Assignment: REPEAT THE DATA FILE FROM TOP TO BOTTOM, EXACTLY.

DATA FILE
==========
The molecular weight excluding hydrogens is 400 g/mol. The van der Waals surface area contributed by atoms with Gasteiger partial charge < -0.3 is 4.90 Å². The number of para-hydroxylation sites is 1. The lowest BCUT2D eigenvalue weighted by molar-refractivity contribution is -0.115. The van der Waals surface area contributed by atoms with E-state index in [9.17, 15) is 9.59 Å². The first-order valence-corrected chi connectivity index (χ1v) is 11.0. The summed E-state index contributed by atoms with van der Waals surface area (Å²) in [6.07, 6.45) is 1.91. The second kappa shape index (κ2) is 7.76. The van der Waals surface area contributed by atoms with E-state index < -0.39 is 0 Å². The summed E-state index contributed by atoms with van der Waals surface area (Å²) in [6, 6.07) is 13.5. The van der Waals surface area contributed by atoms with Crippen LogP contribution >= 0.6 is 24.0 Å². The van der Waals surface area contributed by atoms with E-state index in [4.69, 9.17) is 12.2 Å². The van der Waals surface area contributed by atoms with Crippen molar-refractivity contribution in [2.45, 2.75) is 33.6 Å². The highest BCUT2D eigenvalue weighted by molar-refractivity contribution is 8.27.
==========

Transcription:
The molecular weight excluding hydrogens is 400 g/mol. The van der Waals surface area contributed by atoms with Gasteiger partial charge < -0.3 is 4.90 Å². The number of para-hydroxylation sites is 1. The lowest BCUT2D eigenvalue weighted by molar-refractivity contribution is -0.115. The van der Waals surface area contributed by atoms with E-state index in [9.17, 15) is 9.59 Å². The first-order valence-corrected chi connectivity index (χ1v) is 11.0. The summed E-state index contributed by atoms with van der Waals surface area (Å²) in [6.07, 6.45) is 1.91. The second kappa shape index (κ2) is 7.76. The van der Waals surface area contributed by atoms with E-state index < -0.39 is 0 Å². The summed E-state index contributed by atoms with van der Waals surface area (Å²) in [6, 6.07) is 13.5. The van der Waals surface area contributed by atoms with Crippen LogP contribution >= 0.6 is 24.0 Å². The van der Waals surface area contributed by atoms with E-state index in [4.69, 9.17) is 12.2 Å². The van der Waals surface area contributed by atoms with Crippen molar-refractivity contribution in [2.45, 2.75) is 33.6 Å². The highest BCUT2D eigenvalue weighted by molar-refractivity contribution is 8.27.